Skooter reporting 09/13/12
Oh yeah, here's some health advice for all the smokers out there: quit, just quit, give up for God sake, especially if you've suffered a heart attack already. Italian researchers have this to say, those who give up the habit of smoking after a heart attack can expect the same (or better) health benefits than they could get from taking common meds. And for those who keep smoking after a heart attack, the warning is ominous: don't quit and you could increase your risk for dying almost five-fold.
The researchers in the study followed 1,294 patients who reported being regular smokers before they were hospitalized with acute coronary syndrome, or ACS.
All the participants had ceased smoking while in the hospital and once they were released they were encouraged to declare to themselves to continue of the non-smoking routine. While in the hospital, patients received a few brief smoking-cessation counseling sessions, and after they left the hospital, there were no further counseling, nicotine replacement or other smoking-cessation help was provided.
The researchers interviewed patients about their smoking conditions at one, six, and 12 months after they were out from the hospital. By the end of the first year, researchers found that a total of 813 or 63% had fallen back. Within 20 days from released about half had begun smoking again.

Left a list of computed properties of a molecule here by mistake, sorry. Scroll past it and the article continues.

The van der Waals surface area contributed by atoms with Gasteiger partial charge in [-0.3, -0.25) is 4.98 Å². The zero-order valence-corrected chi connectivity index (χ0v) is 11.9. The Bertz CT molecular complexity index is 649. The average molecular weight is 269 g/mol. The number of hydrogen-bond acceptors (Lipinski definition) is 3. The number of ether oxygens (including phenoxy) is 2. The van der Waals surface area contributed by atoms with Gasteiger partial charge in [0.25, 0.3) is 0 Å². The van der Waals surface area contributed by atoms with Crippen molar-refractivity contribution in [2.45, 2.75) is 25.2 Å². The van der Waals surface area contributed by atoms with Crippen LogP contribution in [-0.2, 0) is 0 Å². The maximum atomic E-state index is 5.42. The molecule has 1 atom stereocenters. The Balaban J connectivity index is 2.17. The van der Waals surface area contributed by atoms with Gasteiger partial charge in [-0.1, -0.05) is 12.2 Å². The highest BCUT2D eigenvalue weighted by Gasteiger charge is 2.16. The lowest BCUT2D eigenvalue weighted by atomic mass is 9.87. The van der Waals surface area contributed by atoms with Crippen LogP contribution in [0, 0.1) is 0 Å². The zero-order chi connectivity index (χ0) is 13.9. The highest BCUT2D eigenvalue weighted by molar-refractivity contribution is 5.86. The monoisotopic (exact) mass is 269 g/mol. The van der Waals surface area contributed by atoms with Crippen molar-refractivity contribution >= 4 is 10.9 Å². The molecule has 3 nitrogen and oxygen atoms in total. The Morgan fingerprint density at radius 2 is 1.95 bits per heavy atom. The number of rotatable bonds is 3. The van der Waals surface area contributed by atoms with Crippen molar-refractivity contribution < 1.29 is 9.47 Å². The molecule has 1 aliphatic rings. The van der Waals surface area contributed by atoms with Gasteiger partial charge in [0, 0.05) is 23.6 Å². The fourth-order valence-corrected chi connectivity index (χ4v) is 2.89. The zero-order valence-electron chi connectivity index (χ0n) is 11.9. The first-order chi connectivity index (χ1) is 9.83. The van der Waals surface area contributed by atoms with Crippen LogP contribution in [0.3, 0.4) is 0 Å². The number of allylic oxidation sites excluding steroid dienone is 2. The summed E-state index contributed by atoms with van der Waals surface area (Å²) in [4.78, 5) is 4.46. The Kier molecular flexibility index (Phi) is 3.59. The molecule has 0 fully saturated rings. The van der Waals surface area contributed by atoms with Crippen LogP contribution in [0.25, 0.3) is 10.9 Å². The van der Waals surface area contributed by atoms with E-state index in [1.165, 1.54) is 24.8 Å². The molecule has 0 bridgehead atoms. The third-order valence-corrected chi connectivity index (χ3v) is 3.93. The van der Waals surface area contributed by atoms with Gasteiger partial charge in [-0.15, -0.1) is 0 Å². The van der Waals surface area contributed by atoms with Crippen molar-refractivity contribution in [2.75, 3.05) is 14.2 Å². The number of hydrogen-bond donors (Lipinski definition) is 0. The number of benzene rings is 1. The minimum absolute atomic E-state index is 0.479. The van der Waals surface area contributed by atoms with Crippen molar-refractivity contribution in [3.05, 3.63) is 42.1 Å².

What occurred within a year, 97 patients gone, finished, bye-bye. 81 of those deaths could be attributed to cardiovascular causes, research team said.
After fiddling with patient ages and other factors, the researchers found that going back to smoking increased a person's risk of death three-fold compared to patients who didn't relapse. Here are more bad news: the earlier a patient fell off the wagon, the more likely he or she was going to be finished within a year and those who resumed smoking within 10 days of leaving the hospital were five times as likely to be finished as those who continued to give up (!).
When there’s bad news, there’s good news: very few patients relapsed after they stopped smoking for six months. The team also found that kicking off the habit has a similar life-saving effect for ACS patients as taking recommended drugs to lower blood pressure or cholesterol. Conclusion: patients who give up smoking for more than six months usually successfully kick off the habit and those who do quit significantly increase their long-term survival.
If you are a smoker and want to quit, don’t hesitate to ask for your doctor's advice about smoking-cessation aids. Giving up the habit, especially after heart troubles, is like taking an alternative remedy that could give you a second chance to live long.